What Do Dead Zones Do? They Kill Fish & Crabs.

Published: August 23, 2019

Here’s a sad story about why dead zones are a bad thing for the Severn River and the Chesapeake Bay. Our pal Ted found that 5 crabs and 5 Perch he was holding in a livebox overnight were dead the next morning (Aug. 21).

Cause: Dead Zone in Little Round Bay.

These fish and crabs suffocated in water that did not have enough oxygen to sustain them in the livebox resting on the bottom of the river.

Normally, a livebox is a wonderful place to hold your catch.

But on Tuesday night, a storm rolled through the area and the winds from the storm caused a great mixing of the waters, spreading the dead zone’s low-oxygen water through out Little Round Bay – and ultimately smothering the fish and crabs under Ted’s pier.

The Deadly Details

Just yards away from Ted’s pier is our Palisades Beach water quality monitoring station where our WQ volunteers track low oxygen conditions every week.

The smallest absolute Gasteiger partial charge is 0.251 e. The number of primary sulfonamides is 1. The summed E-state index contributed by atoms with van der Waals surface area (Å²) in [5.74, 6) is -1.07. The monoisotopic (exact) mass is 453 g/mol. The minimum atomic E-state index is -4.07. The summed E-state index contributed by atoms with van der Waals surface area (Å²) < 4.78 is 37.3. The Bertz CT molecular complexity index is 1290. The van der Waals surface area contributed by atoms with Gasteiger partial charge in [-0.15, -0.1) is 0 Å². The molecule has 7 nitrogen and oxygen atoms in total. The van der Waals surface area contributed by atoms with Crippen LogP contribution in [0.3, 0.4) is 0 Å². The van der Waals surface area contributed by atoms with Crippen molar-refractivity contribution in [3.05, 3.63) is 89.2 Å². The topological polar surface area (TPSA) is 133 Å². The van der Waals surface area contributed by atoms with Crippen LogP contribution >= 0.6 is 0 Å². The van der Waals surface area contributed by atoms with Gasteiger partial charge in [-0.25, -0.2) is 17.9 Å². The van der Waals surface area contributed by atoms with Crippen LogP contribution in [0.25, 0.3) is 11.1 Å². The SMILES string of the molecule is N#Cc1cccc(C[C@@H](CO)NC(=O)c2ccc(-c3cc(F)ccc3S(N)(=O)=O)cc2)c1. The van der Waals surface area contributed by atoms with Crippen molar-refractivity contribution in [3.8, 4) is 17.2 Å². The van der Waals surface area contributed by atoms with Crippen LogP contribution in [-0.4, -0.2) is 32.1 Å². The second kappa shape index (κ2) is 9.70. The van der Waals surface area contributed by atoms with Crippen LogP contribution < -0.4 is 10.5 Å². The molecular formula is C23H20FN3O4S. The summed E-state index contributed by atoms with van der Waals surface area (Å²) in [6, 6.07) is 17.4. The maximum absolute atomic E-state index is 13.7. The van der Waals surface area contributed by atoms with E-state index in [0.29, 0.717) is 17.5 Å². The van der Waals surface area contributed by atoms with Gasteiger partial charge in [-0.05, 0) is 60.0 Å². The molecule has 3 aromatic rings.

On Wednesday morning, we tracked a dead zone there that was two meters tall (from the bottom) where the water had an oxygen content of between 0.09 mg/l to 1.30 mg/l from 3 meters to the bottom at 4.5 meters.

Fish need at least 5 mg/l of oxygen or greater to thrive. Crabs need 3 mg/l or more.

When that low-oxygen dead zone rolled through, Ted’s catch suffocated.

You can view Ted’s video of the fish/crab kill here: https://www.facebook.com/ted.delaplaine/videos/10220020435570763/